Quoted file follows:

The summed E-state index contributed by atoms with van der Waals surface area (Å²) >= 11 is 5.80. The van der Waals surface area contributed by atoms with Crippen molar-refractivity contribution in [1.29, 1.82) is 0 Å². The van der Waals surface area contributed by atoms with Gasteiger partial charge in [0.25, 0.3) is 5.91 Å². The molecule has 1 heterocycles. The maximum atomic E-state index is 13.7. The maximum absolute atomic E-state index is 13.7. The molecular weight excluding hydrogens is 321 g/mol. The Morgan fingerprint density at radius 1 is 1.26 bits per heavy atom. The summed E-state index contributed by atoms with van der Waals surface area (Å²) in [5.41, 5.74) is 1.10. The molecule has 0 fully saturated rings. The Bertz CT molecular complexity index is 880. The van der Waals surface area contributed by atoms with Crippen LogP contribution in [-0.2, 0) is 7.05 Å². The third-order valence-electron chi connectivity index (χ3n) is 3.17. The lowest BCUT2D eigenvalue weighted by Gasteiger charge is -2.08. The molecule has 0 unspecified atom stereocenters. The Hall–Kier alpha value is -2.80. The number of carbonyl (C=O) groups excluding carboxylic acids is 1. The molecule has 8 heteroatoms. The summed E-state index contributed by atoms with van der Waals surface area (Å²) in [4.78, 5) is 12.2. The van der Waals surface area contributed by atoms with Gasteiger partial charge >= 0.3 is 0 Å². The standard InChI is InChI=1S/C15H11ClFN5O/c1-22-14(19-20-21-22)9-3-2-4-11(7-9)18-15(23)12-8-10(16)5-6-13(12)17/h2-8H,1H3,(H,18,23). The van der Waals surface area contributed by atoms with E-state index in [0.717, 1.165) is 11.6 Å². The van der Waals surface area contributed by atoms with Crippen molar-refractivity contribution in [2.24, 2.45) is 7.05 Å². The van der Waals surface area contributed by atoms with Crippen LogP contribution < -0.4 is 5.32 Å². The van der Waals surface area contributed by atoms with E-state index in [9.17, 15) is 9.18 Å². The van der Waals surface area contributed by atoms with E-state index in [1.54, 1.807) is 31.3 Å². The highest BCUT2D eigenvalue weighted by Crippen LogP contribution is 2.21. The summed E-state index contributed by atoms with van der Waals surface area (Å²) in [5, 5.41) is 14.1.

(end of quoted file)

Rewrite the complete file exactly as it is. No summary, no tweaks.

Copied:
The summed E-state index contributed by atoms with van der Waals surface area (Å²) >= 11 is 5.80. The van der Waals surface area contributed by atoms with Crippen molar-refractivity contribution in [1.29, 1.82) is 0 Å². The van der Waals surface area contributed by atoms with Gasteiger partial charge in [0.25, 0.3) is 5.91 Å². The molecule has 1 heterocycles. The maximum atomic E-state index is 13.7. The maximum absolute atomic E-state index is 13.7. The molecular weight excluding hydrogens is 321 g/mol. The Morgan fingerprint density at radius 1 is 1.26 bits per heavy atom. The summed E-state index contributed by atoms with van der Waals surface area (Å²) in [5.41, 5.74) is 1.10. The molecule has 0 fully saturated rings. The Bertz CT molecular complexity index is 880. The van der Waals surface area contributed by atoms with Crippen LogP contribution in [-0.2, 0) is 7.05 Å². The third-order valence-electron chi connectivity index (χ3n) is 3.17. The lowest BCUT2D eigenvalue weighted by Gasteiger charge is -2.08. The molecule has 0 unspecified atom stereocenters. The Hall–Kier alpha value is -2.80. The number of carbonyl (C=O) groups excluding carboxylic acids is 1. The molecule has 8 heteroatoms. The summed E-state index contributed by atoms with van der Waals surface area (Å²) in [4.78, 5) is 12.2. The van der Waals surface area contributed by atoms with Gasteiger partial charge >= 0.3 is 0 Å². The standard InChI is InChI=1S/C15H11ClFN5O/c1-22-14(19-20-21-22)9-3-2-4-11(7-9)18-15(23)12-8-10(16)5-6-13(12)17/h2-8H,1H3,(H,18,23). The van der Waals surface area contributed by atoms with E-state index in [0.717, 1.165) is 11.6 Å². The van der Waals surface area contributed by atoms with Crippen molar-refractivity contribution in [2.24, 2.45) is 7.05 Å². The van der Waals surface area contributed by atoms with Crippen LogP contribution < -0.4 is 5.32 Å². The van der Waals surface area contributed by atoms with E-state index in [9.17, 15) is 9.18 Å². The van der Waals surface area contributed by atoms with E-state index in [1.54, 1.807) is 31.3 Å². The highest BCUT2D eigenvalue weighted by Crippen LogP contribution is 2.21. The summed E-state index contributed by atoms with van der Waals surface area (Å²) in [5, 5.41) is 14.1.